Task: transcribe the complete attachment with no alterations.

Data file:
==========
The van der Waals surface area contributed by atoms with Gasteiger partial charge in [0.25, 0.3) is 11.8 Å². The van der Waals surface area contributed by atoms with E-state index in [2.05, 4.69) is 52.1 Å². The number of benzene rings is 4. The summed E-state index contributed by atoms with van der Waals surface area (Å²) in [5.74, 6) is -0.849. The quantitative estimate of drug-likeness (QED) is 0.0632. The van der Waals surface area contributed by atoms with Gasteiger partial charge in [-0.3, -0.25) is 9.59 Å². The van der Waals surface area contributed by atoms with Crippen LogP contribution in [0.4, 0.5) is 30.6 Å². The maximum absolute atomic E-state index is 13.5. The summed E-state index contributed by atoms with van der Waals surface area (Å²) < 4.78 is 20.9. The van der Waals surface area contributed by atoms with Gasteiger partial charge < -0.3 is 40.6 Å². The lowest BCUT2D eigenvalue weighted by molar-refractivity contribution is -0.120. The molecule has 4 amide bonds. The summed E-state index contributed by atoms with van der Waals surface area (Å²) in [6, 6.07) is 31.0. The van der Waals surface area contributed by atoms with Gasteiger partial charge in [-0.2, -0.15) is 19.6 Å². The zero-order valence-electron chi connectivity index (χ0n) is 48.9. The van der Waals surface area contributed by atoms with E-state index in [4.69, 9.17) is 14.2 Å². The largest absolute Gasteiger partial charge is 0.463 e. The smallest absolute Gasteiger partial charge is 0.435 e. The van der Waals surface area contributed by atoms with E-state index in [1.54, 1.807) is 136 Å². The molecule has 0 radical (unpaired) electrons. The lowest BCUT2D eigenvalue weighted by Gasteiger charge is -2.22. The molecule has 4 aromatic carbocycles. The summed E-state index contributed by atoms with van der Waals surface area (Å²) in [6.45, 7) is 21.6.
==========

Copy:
The van der Waals surface area contributed by atoms with Gasteiger partial charge in [0.25, 0.3) is 11.8 Å². The van der Waals surface area contributed by atoms with E-state index in [2.05, 4.69) is 52.1 Å². The number of benzene rings is 4. The summed E-state index contributed by atoms with van der Waals surface area (Å²) in [5.74, 6) is -0.849. The quantitative estimate of drug-likeness (QED) is 0.0632. The van der Waals surface area contributed by atoms with Gasteiger partial charge in [-0.3, -0.25) is 9.59 Å². The van der Waals surface area contributed by atoms with Crippen LogP contribution in [0.4, 0.5) is 30.6 Å². The maximum absolute atomic E-state index is 13.5. The summed E-state index contributed by atoms with van der Waals surface area (Å²) < 4.78 is 20.9. The van der Waals surface area contributed by atoms with Gasteiger partial charge < -0.3 is 40.6 Å². The lowest BCUT2D eigenvalue weighted by molar-refractivity contribution is -0.120. The molecule has 4 amide bonds. The summed E-state index contributed by atoms with van der Waals surface area (Å²) in [6, 6.07) is 31.0. The van der Waals surface area contributed by atoms with Gasteiger partial charge in [-0.2, -0.15) is 19.6 Å². The zero-order valence-electron chi connectivity index (χ0n) is 48.9. The van der Waals surface area contributed by atoms with E-state index in [4.69, 9.17) is 14.2 Å². The largest absolute Gasteiger partial charge is 0.463 e. The smallest absolute Gasteiger partial charge is 0.435 e. The van der Waals surface area contributed by atoms with E-state index in [1.54, 1.807) is 136 Å². The molecule has 0 radical (unpaired) electrons. The lowest BCUT2D eigenvalue weighted by Gasteiger charge is -2.22. The molecule has 4 aromatic carbocycles. The summed E-state index contributed by atoms with van der Waals surface area (Å²) in [6.45, 7) is 21.6.